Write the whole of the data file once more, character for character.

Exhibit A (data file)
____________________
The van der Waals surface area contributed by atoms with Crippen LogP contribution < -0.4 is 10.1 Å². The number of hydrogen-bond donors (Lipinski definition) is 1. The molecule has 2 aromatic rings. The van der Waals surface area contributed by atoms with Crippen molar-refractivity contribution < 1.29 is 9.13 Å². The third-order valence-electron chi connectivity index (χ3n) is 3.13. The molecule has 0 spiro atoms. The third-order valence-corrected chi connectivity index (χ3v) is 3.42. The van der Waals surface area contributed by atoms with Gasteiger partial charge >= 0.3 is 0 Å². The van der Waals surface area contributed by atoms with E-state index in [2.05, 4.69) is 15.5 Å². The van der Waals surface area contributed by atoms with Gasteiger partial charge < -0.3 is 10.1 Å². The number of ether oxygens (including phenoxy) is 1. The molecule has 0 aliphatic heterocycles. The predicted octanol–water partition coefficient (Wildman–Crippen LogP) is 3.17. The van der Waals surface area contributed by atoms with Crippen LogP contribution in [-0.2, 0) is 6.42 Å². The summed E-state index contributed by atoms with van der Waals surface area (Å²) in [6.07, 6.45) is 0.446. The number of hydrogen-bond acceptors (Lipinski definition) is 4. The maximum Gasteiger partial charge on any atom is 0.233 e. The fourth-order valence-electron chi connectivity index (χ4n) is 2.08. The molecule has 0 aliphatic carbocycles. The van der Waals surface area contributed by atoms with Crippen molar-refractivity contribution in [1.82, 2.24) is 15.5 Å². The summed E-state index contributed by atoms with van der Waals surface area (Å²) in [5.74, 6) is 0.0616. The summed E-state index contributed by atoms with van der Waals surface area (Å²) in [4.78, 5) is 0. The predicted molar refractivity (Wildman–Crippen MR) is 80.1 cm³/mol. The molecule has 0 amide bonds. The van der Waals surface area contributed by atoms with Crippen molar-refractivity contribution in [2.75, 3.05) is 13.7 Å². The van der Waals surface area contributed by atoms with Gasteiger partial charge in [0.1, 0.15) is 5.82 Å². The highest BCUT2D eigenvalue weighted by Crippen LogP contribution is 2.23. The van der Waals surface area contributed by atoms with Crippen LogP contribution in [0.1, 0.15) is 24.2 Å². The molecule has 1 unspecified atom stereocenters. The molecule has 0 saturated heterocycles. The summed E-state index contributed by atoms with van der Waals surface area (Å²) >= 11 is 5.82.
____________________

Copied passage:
The van der Waals surface area contributed by atoms with Crippen LogP contribution < -0.4 is 10.1 Å². The number of hydrogen-bond donors (Lipinski definition) is 1. The molecule has 2 aromatic rings. The van der Waals surface area contributed by atoms with Crippen molar-refractivity contribution < 1.29 is 9.13 Å². The third-order valence-electron chi connectivity index (χ3n) is 3.13. The molecule has 0 spiro atoms. The third-order valence-corrected chi connectivity index (χ3v) is 3.42. The van der Waals surface area contributed by atoms with Gasteiger partial charge >= 0.3 is 0 Å². The van der Waals surface area contributed by atoms with E-state index in [2.05, 4.69) is 15.5 Å². The van der Waals surface area contributed by atoms with Gasteiger partial charge < -0.3 is 10.1 Å². The number of ether oxygens (including phenoxy) is 1. The molecule has 0 aliphatic heterocycles. The predicted octanol–water partition coefficient (Wildman–Crippen LogP) is 3.17. The van der Waals surface area contributed by atoms with Crippen LogP contribution in [-0.2, 0) is 6.42 Å². The summed E-state index contributed by atoms with van der Waals surface area (Å²) in [6.07, 6.45) is 0.446. The number of hydrogen-bond acceptors (Lipinski definition) is 4. The maximum Gasteiger partial charge on any atom is 0.233 e. The fourth-order valence-electron chi connectivity index (χ4n) is 2.08. The molecule has 0 aliphatic carbocycles. The van der Waals surface area contributed by atoms with Crippen molar-refractivity contribution in [1.82, 2.24) is 15.5 Å². The summed E-state index contributed by atoms with van der Waals surface area (Å²) in [5.74, 6) is 0.0616. The summed E-state index contributed by atoms with van der Waals surface area (Å²) in [4.78, 5) is 0. The predicted molar refractivity (Wildman–Crippen MR) is 80.1 cm³/mol. The molecule has 0 amide bonds. The van der Waals surface area contributed by atoms with Crippen molar-refractivity contribution in [2.75, 3.05) is 13.7 Å². The van der Waals surface area contributed by atoms with Gasteiger partial charge in [0.1, 0.15) is 5.82 Å². The highest BCUT2D eigenvalue weighted by Crippen LogP contribution is 2.23. The van der Waals surface area contributed by atoms with Crippen LogP contribution in [0.1, 0.15) is 24.2 Å². The molecule has 1 unspecified atom stereocenters. The molecule has 0 saturated heterocycles. The summed E-state index contributed by atoms with van der Waals surface area (Å²) >= 11 is 5.82.